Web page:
21st Century Science and Health

The way of error is awful to consider. The illusion of sin is without hope or God.

Here are four serious mistakes: Supposing that sin is forgiven before the sin is abandoned; that happiness is genuine when connected to sin; that death of the body frees us from anything unspiritual; and that God will forgive a sin without destroying it. We know that all will be changed “in the twinkling of an eye,”[4] when the last trumpet will sound; but this last call of wisdom can’t come until human beings have taken every little step to yield to the whole spiritual character. Mortals do not need to delude themselves by thinking the experience of death will awaken them to glorified being.

Universal salvation rests on spiritual improvement and proof, and is unattainable without them. Heaven is not a locality, but is a divine state of Mind in which all the manifestations of Mind are harmonious and immortal because sin is not there.

There is a large class of thinkers whose excessive prejudice and conceit twist every fact to suit themselves. Their creed teaches belief in a mysterious, supernatural God and a natural, all-powerful devil. Another class, still more unfortunate, are so depraved that they appear to be innocent. They repeat empty talk while looking you placidly in the face, and they never fail to stab their benefactor in the back. A third class of thinkers build with steel beams. They are honest, generous, noble, and open to the approach and recognition of Truth. Teaching Christian Science to this mindset is not a chore. Pure thought does not incline longingly to error, whine over the demands of Truth, nor play the traitor for place and power.

Some people respond slowly to the touch of Truth. Some people feel Truth’s touch without a struggle. Many people are reluctant to admit that they have responded to Truth; however, if they don’t admit their improvement, the boastings of evil will shout over good. The Mind scientist has enlisted to lessen evil, disease, and death. The Scientist will prove the nonbeing of all that opposed good by understanding the allness of Spirit. Sickness is no less a temptation than is sin and they are both healed by understanding God’s power over them. The Christ-like Scientist knows that sickness and sin are errors of belief, which Truth can and will destroy.

The universe of Spirit reflects the powerful creativity of the divine Principle or Life, which reproduces the multitudinous forms of Mind and governs the increase of multifaceted spiritual being. The tree and herb do not yield fruit because of any propagating power of their own, but because they reflect the Mind which includes all. A world with mindlessness implies a human mortal mind as creator. The scientific divine creation declares immortal Mind and the universe created by God.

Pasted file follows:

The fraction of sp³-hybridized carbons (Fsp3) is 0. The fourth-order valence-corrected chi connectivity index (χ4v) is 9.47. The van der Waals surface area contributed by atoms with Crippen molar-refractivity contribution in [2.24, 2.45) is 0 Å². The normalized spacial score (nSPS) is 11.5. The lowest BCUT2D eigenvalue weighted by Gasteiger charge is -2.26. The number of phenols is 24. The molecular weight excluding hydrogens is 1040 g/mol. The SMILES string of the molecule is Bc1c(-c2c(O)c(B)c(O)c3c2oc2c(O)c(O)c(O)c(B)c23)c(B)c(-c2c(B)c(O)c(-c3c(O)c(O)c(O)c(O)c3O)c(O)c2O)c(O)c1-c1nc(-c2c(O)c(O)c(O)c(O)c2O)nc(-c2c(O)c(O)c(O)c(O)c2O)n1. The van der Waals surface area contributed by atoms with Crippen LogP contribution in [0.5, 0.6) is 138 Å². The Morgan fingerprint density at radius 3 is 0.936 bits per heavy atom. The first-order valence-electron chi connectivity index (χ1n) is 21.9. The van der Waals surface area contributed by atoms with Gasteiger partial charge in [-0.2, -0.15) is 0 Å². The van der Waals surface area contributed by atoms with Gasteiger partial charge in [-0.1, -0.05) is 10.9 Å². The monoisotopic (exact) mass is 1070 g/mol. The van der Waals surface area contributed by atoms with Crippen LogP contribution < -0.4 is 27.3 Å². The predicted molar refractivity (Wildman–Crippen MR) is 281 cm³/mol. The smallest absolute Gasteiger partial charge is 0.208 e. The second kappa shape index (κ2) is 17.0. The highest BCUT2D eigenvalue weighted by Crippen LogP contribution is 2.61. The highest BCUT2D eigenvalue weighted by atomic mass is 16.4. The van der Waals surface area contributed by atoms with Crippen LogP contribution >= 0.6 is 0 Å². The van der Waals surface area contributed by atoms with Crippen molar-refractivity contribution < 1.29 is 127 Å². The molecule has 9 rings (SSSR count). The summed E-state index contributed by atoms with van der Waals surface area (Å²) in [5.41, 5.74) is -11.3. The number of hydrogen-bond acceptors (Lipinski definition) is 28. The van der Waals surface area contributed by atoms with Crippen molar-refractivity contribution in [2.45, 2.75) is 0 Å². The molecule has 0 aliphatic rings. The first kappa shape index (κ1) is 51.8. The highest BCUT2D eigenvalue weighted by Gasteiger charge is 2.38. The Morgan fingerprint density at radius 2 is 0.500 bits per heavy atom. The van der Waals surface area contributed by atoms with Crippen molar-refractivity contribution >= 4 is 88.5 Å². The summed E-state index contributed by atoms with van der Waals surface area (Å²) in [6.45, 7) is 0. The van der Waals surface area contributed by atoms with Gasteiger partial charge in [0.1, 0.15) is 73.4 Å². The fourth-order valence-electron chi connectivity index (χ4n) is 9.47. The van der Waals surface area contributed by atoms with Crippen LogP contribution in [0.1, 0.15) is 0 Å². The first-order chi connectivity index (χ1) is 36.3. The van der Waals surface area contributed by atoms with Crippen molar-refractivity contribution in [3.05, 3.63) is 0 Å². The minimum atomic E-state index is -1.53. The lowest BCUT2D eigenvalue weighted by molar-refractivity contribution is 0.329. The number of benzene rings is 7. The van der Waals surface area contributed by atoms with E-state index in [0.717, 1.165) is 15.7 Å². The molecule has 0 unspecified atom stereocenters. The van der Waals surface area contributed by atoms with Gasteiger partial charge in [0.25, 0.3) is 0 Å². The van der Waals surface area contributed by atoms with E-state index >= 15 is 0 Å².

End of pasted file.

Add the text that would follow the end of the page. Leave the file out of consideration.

Infinite Mind reveals and governs all, from the mental molecule to infinity. This divine Principle of all expresses Science and art throughout Spirit’s entire work including the immortality of spiritual being and the universe. Creation is always appearing and must always continue to appear from the nature of its inexhaustible source. Mortal sense twists this appearing and calls ideas material. Thus misinterpreted, the divine idea seems to fall to a level of human or material belief, called mortal human being. The seed is in it, only as the divine Mind is All and reproduces all—as Mind is the multiplier and Mind’s infinite idea, person and the universe, is the result. The only intelligence or substance of a thought, a seed, or a flower is God, the creator of it. Mind is the Soul of all. Mind is Life, Truth, and Love which governs all.

*New Revised Standard edition

**21st Century Science and Health, by Cheryl Petersen


[1] Luke 7:37

[2] Luke 7:42–43

[3] Luke 7:48

[4] I Cor. 15:52

Leave a Comment

Fill in your details below or click an icon to log in:

WordPress.com Logo

You are commenting using your WordPress.com account. Log Out /  Change )

Twitter picture

You are commenting using your Twitter account. Log Out /  Change )

Facebook photo

You are commenting using your Facebook account. Log Out /  Change )

Connecting to %s